Condoleezza Rice urges Alabama voters to 'reject bigotry, sexism, and intolerance'

Condoleezza Rice urges Alabama voters to 'reject bigotry, sexism, and intolerance'
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Former Secretary of State Condoleezza Rice on Monday encouraged Alabamians to vote in Tuesday’s special Senate election and to “reject bigotry, sexism, and intolerance.”

"I encourage you to take a stand for our core principles and for what is right. These critical times require us to come together to reject bigotry, sexism, and intolerance," Rice said in a statement published by Alabama news outlet AL.com.

Rice, a native of Birmingham, Ala., who served in former President George W. Bush's administration, called Tuesday's election "one of the most significant" in the state's history.

"It is imperative for Americans to remain focused on our priorities and not give way to side shows and antics. I know that Alabamans need an independent voice in Washington. But we must also insist that our representatives are dignified, decent, and respectful of the values we hold dear," Rice said, without mentioning either candidate.

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Embattled Republican candidate Roy Moore and Democrat Doug Jones are vying to fill the seat once held by Attorney General Jeff SessionsJefferson (Jeff) Beauregard SessionsTo understand death behind bars, we need more information White House backs Stephen Miller amid white nationalist allegations The Hill's Campaign Report: Late bids surprise 2020 Democratic field MORE.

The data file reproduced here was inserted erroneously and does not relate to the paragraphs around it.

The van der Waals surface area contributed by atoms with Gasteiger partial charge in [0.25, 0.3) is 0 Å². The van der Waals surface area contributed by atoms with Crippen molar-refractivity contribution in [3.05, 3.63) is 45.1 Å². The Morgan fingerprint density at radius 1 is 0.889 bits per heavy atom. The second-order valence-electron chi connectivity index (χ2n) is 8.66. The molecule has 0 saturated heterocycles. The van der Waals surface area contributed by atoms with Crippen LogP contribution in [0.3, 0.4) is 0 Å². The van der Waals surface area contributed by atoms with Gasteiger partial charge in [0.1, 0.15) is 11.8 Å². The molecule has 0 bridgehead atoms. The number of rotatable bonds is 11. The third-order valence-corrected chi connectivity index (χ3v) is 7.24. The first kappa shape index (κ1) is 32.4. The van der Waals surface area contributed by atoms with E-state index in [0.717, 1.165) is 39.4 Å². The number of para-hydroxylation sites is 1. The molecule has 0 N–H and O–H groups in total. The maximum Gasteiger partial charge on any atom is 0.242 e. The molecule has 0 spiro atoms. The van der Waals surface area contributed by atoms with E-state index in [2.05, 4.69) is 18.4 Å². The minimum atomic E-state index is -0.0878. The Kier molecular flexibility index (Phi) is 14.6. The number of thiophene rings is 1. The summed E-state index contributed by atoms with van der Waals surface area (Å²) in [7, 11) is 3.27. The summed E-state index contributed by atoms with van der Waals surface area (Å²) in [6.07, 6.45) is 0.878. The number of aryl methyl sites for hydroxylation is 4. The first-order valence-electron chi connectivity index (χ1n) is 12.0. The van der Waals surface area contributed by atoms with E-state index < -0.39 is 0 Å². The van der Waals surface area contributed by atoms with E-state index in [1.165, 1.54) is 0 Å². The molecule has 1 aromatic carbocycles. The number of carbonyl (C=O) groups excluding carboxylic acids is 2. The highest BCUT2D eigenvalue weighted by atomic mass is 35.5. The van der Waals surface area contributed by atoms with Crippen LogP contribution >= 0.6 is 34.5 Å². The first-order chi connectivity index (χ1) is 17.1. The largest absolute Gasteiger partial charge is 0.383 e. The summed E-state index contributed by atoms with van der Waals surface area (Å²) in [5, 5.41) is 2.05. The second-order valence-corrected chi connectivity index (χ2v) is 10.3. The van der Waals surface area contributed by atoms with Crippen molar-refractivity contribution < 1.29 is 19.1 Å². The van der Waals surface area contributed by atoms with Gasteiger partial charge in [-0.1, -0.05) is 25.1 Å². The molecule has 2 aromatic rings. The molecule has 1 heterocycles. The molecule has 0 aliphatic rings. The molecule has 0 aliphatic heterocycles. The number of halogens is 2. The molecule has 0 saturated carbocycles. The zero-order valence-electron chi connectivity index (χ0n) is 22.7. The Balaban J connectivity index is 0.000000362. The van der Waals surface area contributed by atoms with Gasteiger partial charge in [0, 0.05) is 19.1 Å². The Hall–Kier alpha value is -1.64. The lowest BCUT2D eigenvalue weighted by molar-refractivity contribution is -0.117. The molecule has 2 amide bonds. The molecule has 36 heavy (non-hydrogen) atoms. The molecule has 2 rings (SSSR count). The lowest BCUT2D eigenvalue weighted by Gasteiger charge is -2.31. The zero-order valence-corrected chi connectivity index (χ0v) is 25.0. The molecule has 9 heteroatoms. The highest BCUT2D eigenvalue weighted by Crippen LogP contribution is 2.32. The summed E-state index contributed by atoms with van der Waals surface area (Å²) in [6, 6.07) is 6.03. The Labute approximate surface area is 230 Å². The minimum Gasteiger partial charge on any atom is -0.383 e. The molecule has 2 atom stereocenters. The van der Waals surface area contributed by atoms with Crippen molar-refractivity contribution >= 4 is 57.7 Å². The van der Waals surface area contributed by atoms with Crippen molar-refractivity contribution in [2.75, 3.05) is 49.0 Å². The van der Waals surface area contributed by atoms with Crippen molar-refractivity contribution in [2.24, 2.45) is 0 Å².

A Real Clear Politics average of polls shows Jones trails Moore by 2.2 points just one day before election day.

The race has drawn significant national interest, particularly after sexual misconduct allegations were made against Moore. Multiple women have said he made advances on them when they were teenagers and he was in his 30s.

He has also stirred controversy with his comments suggesting Muslims should not be allowed to serve in Congress, and that transgender people should not be allowed to serve in the military.

While many Republican lawmakers have called on Moore to withdraw from the race, President TrumpDonald John TrumpTrump reversed course on flavored e-cigarette ban over fear of job losses: report Trump to award National Medal of Arts to actor Jon Voight Sondland notified Trump officials of investigation push ahead of Ukraine call: report MORE offered his full endorsement last week. Trump also recorded a robocall urging voters to support Moore and knocking Jones as weak on crime and bad for the military.

Former President Obama recorded a robocall for Jones in which he calls the Democrat "a fighter for equality."